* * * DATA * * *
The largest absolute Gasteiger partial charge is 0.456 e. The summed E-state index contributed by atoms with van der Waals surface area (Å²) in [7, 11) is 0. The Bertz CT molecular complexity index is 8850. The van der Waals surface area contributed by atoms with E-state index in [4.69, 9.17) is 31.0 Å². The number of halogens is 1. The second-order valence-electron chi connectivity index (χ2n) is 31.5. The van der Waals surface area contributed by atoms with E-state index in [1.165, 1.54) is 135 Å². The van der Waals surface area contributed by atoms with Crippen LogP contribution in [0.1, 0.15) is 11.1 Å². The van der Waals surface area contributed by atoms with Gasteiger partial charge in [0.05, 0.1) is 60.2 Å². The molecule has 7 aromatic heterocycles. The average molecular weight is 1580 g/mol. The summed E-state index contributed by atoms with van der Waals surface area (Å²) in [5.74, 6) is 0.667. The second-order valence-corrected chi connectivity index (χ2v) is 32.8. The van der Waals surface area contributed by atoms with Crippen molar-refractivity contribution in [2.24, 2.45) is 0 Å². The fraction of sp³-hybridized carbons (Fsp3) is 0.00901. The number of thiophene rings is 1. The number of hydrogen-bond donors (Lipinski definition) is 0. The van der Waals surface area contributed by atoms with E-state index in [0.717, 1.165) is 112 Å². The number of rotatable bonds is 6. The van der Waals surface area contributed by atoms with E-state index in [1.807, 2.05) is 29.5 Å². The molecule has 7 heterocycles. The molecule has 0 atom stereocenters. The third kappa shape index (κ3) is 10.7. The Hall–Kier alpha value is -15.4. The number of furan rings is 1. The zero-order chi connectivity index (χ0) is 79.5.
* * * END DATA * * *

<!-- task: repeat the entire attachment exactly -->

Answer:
The largest absolute Gasteiger partial charge is 0.456 e. The summed E-state index contributed by atoms with van der Waals surface area (Å²) in [7, 11) is 0. The Bertz CT molecular complexity index is 8850. The van der Waals surface area contributed by atoms with E-state index in [4.69, 9.17) is 31.0 Å². The number of halogens is 1. The second-order valence-electron chi connectivity index (χ2n) is 31.5. The van der Waals surface area contributed by atoms with E-state index in [1.165, 1.54) is 135 Å². The van der Waals surface area contributed by atoms with Crippen LogP contribution in [0.1, 0.15) is 11.1 Å². The van der Waals surface area contributed by atoms with Gasteiger partial charge in [0.05, 0.1) is 60.2 Å². The molecule has 7 aromatic heterocycles. The average molecular weight is 1580 g/mol. The summed E-state index contributed by atoms with van der Waals surface area (Å²) in [5.74, 6) is 0.667. The second-order valence-corrected chi connectivity index (χ2v) is 32.8. The van der Waals surface area contributed by atoms with Crippen molar-refractivity contribution in [2.24, 2.45) is 0 Å². The fraction of sp³-hybridized carbons (Fsp3) is 0.00901. The number of thiophene rings is 1. The number of hydrogen-bond donors (Lipinski definition) is 0. The van der Waals surface area contributed by atoms with E-state index in [0.717, 1.165) is 112 Å². The number of rotatable bonds is 6. The van der Waals surface area contributed by atoms with E-state index in [1.807, 2.05) is 29.5 Å². The molecule has 7 heterocycles. The molecule has 0 atom stereocenters. The third kappa shape index (κ3) is 10.7. The Hall–Kier alpha value is -15.4. The number of furan rings is 1. The zero-order chi connectivity index (χ0) is 79.5.